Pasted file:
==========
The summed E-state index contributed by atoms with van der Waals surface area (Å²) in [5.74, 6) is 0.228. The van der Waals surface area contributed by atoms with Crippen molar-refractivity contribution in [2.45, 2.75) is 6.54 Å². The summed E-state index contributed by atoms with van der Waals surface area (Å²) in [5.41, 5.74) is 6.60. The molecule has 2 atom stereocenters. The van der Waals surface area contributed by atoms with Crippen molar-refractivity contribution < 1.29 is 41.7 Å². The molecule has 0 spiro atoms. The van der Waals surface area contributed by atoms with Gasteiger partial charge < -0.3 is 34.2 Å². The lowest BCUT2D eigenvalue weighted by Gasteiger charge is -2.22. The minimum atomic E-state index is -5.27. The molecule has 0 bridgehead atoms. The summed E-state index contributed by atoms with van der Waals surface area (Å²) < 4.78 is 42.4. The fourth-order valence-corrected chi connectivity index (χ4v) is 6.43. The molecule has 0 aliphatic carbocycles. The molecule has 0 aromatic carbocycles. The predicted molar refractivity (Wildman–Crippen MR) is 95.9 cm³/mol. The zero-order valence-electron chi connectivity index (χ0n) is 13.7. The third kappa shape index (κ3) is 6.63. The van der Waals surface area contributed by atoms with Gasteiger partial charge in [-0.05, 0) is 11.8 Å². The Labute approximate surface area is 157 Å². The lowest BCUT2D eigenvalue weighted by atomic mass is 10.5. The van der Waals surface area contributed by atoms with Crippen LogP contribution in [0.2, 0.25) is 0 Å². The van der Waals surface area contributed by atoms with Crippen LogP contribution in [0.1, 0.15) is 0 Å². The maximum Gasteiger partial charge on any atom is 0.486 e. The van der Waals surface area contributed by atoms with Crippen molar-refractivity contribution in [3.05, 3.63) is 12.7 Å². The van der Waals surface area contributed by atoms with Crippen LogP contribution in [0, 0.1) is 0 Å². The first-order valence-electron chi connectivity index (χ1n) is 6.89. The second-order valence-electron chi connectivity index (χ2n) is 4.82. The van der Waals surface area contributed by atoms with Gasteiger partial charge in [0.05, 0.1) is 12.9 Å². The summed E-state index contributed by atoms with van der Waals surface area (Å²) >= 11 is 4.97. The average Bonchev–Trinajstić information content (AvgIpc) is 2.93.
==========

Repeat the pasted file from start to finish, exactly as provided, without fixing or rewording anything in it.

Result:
The summed E-state index contributed by atoms with van der Waals surface area (Å²) in [5.74, 6) is 0.228. The van der Waals surface area contributed by atoms with Crippen molar-refractivity contribution in [2.45, 2.75) is 6.54 Å². The summed E-state index contributed by atoms with van der Waals surface area (Å²) in [5.41, 5.74) is 6.60. The molecule has 2 atom stereocenters. The van der Waals surface area contributed by atoms with Crippen molar-refractivity contribution < 1.29 is 41.7 Å². The molecule has 0 spiro atoms. The van der Waals surface area contributed by atoms with Gasteiger partial charge < -0.3 is 34.2 Å². The lowest BCUT2D eigenvalue weighted by Gasteiger charge is -2.22. The minimum atomic E-state index is -5.27. The molecule has 0 bridgehead atoms. The summed E-state index contributed by atoms with van der Waals surface area (Å²) < 4.78 is 42.4. The fourth-order valence-corrected chi connectivity index (χ4v) is 6.43. The molecule has 0 aliphatic carbocycles. The molecule has 0 aromatic carbocycles. The predicted molar refractivity (Wildman–Crippen MR) is 95.9 cm³/mol. The zero-order valence-electron chi connectivity index (χ0n) is 13.7. The third kappa shape index (κ3) is 6.63. The van der Waals surface area contributed by atoms with Gasteiger partial charge in [-0.05, 0) is 11.8 Å². The Labute approximate surface area is 157 Å². The lowest BCUT2D eigenvalue weighted by atomic mass is 10.5. The van der Waals surface area contributed by atoms with Crippen LogP contribution in [0.2, 0.25) is 0 Å². The van der Waals surface area contributed by atoms with Crippen LogP contribution in [0.1, 0.15) is 0 Å². The maximum Gasteiger partial charge on any atom is 0.486 e. The van der Waals surface area contributed by atoms with Crippen molar-refractivity contribution in [3.05, 3.63) is 12.7 Å². The van der Waals surface area contributed by atoms with Crippen LogP contribution in [0, 0.1) is 0 Å². The first-order valence-electron chi connectivity index (χ1n) is 6.89. The second-order valence-electron chi connectivity index (χ2n) is 4.82. The van der Waals surface area contributed by atoms with Gasteiger partial charge in [0.05, 0.1) is 12.9 Å². The summed E-state index contributed by atoms with van der Waals surface area (Å²) >= 11 is 4.97. The average Bonchev–Trinajstić information content (AvgIpc) is 2.93.